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Patreon has changed its mind about a new payments plan that everyone hated

But it has already lost some users, says CEO Jack Conte.

Patreon CEO Jack Conte Courtesy Patreon
Peter Kafka covers media and technology, and their intersection, at Vox. Many of his stories can be found in his Kafka on Media newsletter, and he also hosts the Recode Media podcast.

Patreon has changed its mind.

The startup, which lets fans fund their favorite creators, is reversing a change in the way it handled subscription payments, following a slew of criticism.

Short version: Last week, Patreon added a service fee on top of subscribers’ payments, arguing that it needed the fees to help revamp its payment system. Patreon users, who directed more than $150 million to their favorite singers, podcasters and other media-makers this year, howled.

Some of them also quit the service, says Patreon CEO Jack Conte. He said the service anticipated that would happen when it brought in the new fees, but neglected to tell creators they might lose subscribers. “I was really bummed about this,” he said, but won’t say how many subscribers left.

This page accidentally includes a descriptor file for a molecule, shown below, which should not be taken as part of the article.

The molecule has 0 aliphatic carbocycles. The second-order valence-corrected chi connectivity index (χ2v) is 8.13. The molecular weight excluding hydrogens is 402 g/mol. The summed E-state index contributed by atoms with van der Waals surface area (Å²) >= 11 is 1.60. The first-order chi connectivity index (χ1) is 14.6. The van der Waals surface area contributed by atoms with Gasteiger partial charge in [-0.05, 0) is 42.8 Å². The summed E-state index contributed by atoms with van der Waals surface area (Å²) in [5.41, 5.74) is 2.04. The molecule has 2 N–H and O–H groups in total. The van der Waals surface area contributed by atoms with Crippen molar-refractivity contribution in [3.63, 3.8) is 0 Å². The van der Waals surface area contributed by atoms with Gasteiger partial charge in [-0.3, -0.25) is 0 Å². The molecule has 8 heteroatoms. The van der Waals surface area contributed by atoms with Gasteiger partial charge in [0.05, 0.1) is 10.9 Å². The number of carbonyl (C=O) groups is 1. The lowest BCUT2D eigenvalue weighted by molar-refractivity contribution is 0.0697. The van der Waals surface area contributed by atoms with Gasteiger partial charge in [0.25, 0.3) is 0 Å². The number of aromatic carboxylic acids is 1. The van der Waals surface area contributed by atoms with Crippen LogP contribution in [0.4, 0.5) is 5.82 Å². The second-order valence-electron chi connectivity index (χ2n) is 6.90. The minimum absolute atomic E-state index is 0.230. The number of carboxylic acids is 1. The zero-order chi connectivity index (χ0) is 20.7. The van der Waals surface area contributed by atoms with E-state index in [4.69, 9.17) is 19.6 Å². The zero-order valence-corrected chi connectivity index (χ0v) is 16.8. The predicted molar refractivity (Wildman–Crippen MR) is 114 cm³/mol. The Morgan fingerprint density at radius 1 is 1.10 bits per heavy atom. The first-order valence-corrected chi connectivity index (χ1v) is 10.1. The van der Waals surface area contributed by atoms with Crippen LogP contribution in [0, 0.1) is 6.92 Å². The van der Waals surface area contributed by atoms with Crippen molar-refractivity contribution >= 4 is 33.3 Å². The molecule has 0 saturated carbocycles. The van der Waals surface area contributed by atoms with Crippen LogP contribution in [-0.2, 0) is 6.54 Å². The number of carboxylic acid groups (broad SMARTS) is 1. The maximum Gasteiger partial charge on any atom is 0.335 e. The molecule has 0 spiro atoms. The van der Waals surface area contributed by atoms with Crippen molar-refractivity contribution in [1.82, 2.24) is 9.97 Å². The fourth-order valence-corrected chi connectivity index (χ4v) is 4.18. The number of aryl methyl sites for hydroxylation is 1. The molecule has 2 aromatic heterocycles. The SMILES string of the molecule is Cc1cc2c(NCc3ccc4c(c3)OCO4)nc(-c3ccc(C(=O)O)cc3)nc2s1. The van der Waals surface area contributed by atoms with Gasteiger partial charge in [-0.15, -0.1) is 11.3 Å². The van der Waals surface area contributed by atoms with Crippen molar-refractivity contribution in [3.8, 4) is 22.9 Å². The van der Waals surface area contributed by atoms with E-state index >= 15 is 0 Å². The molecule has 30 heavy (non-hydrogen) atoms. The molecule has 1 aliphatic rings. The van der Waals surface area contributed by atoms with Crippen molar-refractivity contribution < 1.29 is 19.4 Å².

Many commentators and users connected the new fees with Patreon’s recent $60 million fundraising round, which likely valued the company above $400 million. That’s a reasonable assumption, given that Patreon needs to generate a lot more revenue than the 5 percent per user fee it gets now to justify a big valuation.

But Conte says the new fees weren’t meant to make more money for Patreon, but to cover the costs. He says the company still plans on making more money by layering in additional services and transaction opportunities.

Patreon’s subscription model has made it one of the more interesting companies of the last year — which is why we’re interviewing Conte at Code Media in February. If you’d like to join us, you can learn more here.

This article originally appeared on

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